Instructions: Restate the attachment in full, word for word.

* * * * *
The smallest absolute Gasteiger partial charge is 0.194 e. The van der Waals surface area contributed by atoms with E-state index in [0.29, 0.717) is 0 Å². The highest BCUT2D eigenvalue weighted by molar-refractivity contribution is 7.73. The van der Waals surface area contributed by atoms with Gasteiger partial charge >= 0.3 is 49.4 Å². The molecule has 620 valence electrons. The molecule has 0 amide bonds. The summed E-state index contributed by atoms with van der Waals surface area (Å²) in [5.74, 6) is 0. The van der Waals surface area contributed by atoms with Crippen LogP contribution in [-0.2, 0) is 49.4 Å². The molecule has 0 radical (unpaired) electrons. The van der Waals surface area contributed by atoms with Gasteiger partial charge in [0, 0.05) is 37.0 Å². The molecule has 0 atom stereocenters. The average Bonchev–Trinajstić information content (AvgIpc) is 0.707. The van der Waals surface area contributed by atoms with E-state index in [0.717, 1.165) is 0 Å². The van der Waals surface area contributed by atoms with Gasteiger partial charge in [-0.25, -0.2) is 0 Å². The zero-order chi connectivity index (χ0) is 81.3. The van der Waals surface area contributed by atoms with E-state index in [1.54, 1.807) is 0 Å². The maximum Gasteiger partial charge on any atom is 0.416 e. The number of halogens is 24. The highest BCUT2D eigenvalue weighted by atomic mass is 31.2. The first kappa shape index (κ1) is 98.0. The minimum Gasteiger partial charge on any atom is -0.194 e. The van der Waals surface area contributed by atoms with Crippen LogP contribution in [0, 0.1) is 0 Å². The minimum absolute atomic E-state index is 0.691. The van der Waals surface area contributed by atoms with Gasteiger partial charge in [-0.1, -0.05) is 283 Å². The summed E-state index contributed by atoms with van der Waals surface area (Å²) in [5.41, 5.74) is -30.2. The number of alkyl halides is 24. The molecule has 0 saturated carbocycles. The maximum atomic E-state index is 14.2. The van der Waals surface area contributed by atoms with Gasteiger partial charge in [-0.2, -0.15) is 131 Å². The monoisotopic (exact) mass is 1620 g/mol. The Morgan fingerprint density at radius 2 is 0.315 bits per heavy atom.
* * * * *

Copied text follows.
The smallest absolute Gasteiger partial charge is 0.194 e. The van der Waals surface area contributed by atoms with E-state index in [0.29, 0.717) is 0 Å². The highest BCUT2D eigenvalue weighted by molar-refractivity contribution is 7.73. The van der Waals surface area contributed by atoms with Gasteiger partial charge >= 0.3 is 49.4 Å². The molecule has 620 valence electrons. The molecule has 0 amide bonds. The summed E-state index contributed by atoms with van der Waals surface area (Å²) in [5.74, 6) is 0. The van der Waals surface area contributed by atoms with Crippen LogP contribution in [-0.2, 0) is 49.4 Å². The molecule has 0 radical (unpaired) electrons. The van der Waals surface area contributed by atoms with Gasteiger partial charge in [0, 0.05) is 37.0 Å². The molecule has 0 atom stereocenters. The average Bonchev–Trinajstić information content (AvgIpc) is 0.707. The van der Waals surface area contributed by atoms with E-state index in [0.717, 1.165) is 0 Å². The van der Waals surface area contributed by atoms with Gasteiger partial charge in [-0.25, -0.2) is 0 Å². The zero-order chi connectivity index (χ0) is 81.3. The van der Waals surface area contributed by atoms with E-state index in [1.54, 1.807) is 0 Å². The maximum Gasteiger partial charge on any atom is 0.416 e. The number of halogens is 24. The highest BCUT2D eigenvalue weighted by atomic mass is 31.2. The first kappa shape index (κ1) is 98.0. The minimum Gasteiger partial charge on any atom is -0.194 e. The van der Waals surface area contributed by atoms with Crippen LogP contribution in [0, 0.1) is 0 Å². The minimum absolute atomic E-state index is 0.691. The van der Waals surface area contributed by atoms with Gasteiger partial charge in [-0.1, -0.05) is 283 Å². The summed E-state index contributed by atoms with van der Waals surface area (Å²) in [5.41, 5.74) is -30.2. The number of alkyl halides is 24. The molecule has 0 saturated carbocycles. The maximum atomic E-state index is 14.2. The van der Waals surface area contributed by atoms with Gasteiger partial charge in [-0.2, -0.15) is 131 Å². The monoisotopic (exact) mass is 1620 g/mol. The Morgan fingerprint density at radius 2 is 0.315 bits per heavy atom.